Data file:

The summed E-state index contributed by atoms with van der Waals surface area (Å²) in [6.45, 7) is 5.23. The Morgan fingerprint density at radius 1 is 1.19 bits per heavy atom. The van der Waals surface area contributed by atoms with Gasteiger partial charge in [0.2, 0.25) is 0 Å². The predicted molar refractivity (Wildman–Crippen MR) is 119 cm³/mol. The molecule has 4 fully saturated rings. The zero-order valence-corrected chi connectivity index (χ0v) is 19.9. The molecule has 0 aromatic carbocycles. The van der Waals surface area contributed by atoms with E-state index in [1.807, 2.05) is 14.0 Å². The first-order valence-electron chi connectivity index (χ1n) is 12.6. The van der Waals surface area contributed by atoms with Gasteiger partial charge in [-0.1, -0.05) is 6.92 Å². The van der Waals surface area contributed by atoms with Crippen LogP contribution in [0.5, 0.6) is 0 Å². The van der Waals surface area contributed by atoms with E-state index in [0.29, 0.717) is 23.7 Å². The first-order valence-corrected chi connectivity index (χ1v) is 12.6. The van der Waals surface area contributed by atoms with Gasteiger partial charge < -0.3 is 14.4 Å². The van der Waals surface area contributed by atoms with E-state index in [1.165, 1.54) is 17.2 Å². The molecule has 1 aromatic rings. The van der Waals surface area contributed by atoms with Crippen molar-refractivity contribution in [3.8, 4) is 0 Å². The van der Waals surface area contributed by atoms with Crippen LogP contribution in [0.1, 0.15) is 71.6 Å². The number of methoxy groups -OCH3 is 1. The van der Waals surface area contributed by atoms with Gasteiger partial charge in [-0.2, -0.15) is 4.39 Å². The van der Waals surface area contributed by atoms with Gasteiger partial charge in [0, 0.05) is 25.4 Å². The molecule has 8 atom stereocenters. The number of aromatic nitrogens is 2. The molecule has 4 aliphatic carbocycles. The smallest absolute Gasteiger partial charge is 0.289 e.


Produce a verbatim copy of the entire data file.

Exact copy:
The summed E-state index contributed by atoms with van der Waals surface area (Å²) in [6.45, 7) is 5.23. The Morgan fingerprint density at radius 1 is 1.19 bits per heavy atom. The van der Waals surface area contributed by atoms with Gasteiger partial charge in [0.2, 0.25) is 0 Å². The predicted molar refractivity (Wildman–Crippen MR) is 119 cm³/mol. The molecule has 4 fully saturated rings. The zero-order valence-corrected chi connectivity index (χ0v) is 19.9. The molecule has 0 aromatic carbocycles. The van der Waals surface area contributed by atoms with E-state index in [1.807, 2.05) is 14.0 Å². The first-order valence-electron chi connectivity index (χ1n) is 12.6. The van der Waals surface area contributed by atoms with Gasteiger partial charge in [-0.1, -0.05) is 6.92 Å². The van der Waals surface area contributed by atoms with Crippen LogP contribution in [0.5, 0.6) is 0 Å². The van der Waals surface area contributed by atoms with E-state index in [0.29, 0.717) is 23.7 Å². The first-order valence-corrected chi connectivity index (χ1v) is 12.6. The van der Waals surface area contributed by atoms with Gasteiger partial charge < -0.3 is 14.4 Å². The van der Waals surface area contributed by atoms with E-state index in [1.165, 1.54) is 17.2 Å². The molecule has 1 aromatic rings. The van der Waals surface area contributed by atoms with Crippen molar-refractivity contribution in [3.8, 4) is 0 Å². The van der Waals surface area contributed by atoms with Crippen LogP contribution in [0.1, 0.15) is 71.6 Å². The number of methoxy groups -OCH3 is 1. The van der Waals surface area contributed by atoms with Gasteiger partial charge in [-0.2, -0.15) is 4.39 Å². The van der Waals surface area contributed by atoms with Gasteiger partial charge in [0, 0.05) is 25.4 Å². The molecule has 8 atom stereocenters. The number of aromatic nitrogens is 2. The molecule has 4 aliphatic carbocycles. The smallest absolute Gasteiger partial charge is 0.289 e.